Tang Li

*Although I’ve been based mainly in Singapore for nearly two decades, I’ve had the privilege of being able meet people who have crossed borders and cultures. I’ve befriended ministers and ambassadors and worked on projects involving a former head of state. Yet, at the same time, I’ve had the privilege of befriending migrant labourers and former convicts. All of them have a story to tell. All of them add to the fabric of life. I hope to express the stories that inspire us to create life as it should be.

 

 

yyy
READER COMMENTS BELOW

5 Responses to “Are you a Yellow Ribbon criminal?”

  • Yang Yin?:

    A remainder of Yang Yin who took photos next to politicians for PR purpose.

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  • xoxo:

    The Prata-man ,like his peers,just wanted to ENRICH themselves.
    Nothing else mattered more.

    Look at *croc-tears* LIM BOON HENG .
    Look at HaLEEmak Yakult.
    All of them rich n cozy.
    Other sgs are suffering.

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  • LJY and LHL also lied:

    Straits Times: WP MP Raeesah Khan referred to committee after admitting she lied to Parliament about sexual assault case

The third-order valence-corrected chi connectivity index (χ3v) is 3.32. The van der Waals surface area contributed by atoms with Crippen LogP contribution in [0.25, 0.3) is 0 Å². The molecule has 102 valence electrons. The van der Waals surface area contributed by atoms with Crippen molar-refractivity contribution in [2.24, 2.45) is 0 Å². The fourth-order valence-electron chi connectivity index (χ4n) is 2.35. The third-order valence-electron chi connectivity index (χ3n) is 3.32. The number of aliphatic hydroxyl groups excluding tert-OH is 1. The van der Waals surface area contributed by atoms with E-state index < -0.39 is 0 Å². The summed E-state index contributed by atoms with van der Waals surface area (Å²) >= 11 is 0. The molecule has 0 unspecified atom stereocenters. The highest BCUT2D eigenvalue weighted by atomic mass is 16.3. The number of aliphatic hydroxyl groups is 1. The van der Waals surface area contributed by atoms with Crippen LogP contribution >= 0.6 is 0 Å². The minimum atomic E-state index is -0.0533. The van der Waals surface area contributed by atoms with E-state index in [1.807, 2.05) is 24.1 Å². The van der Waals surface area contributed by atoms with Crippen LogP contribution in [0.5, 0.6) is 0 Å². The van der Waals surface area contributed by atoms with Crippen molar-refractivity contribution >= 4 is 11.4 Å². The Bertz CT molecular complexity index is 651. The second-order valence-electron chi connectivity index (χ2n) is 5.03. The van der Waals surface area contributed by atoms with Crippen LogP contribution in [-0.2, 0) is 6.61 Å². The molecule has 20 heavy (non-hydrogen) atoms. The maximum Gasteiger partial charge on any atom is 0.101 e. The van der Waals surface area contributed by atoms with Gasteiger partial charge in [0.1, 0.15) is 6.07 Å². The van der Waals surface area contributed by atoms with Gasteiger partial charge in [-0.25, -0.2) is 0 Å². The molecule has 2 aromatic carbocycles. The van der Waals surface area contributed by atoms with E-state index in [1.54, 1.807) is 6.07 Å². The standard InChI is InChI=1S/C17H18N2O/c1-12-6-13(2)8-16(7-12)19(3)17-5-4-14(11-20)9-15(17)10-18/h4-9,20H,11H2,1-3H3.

LJY and LHL also lied about the value of HDB never going down. This is a lie because at the end of the 99-year lease HDB flat is worth zero. This is a FACT which PAP cannot change. Both LKY and LHL lies should also be referred to committee.

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  • "Meritocracy" = mediocrity:

    xoxo:
    The Prata-man ,like his peers,just wanted to ENRICH themselves.
    Nothing else mattered more.

    Look at *croc-tears* LIM BOON HENG .
    Look at HaLEEmak Yakult.
    All of them rich n cozy.
    Other sgs are suffering.

    Ass-kissing is the norm in Singapore. This was started by ruthless egomaniac Lee Con You who “terrorized” Singaporeans into silence and compliance. That is why Singaporeans do not speak up. They just “go along to get along” leading to “group think”. They continue to “drink the LKY/PAP Kool-Aid” and, as a result, suffer from Stockholm Syndrome making them mediocre.

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  • Norman Osborne's career change:

    Green Goblin:
    “I know this has been a difficult time for you, but I want you to try to enjoy this day. Commencement: the end of one thing, the start of something new. Forty thousand years of evolution and we’ve barely even tapped the vastness of human potential.”

    https://youtu.be/q2DMDQWMpWs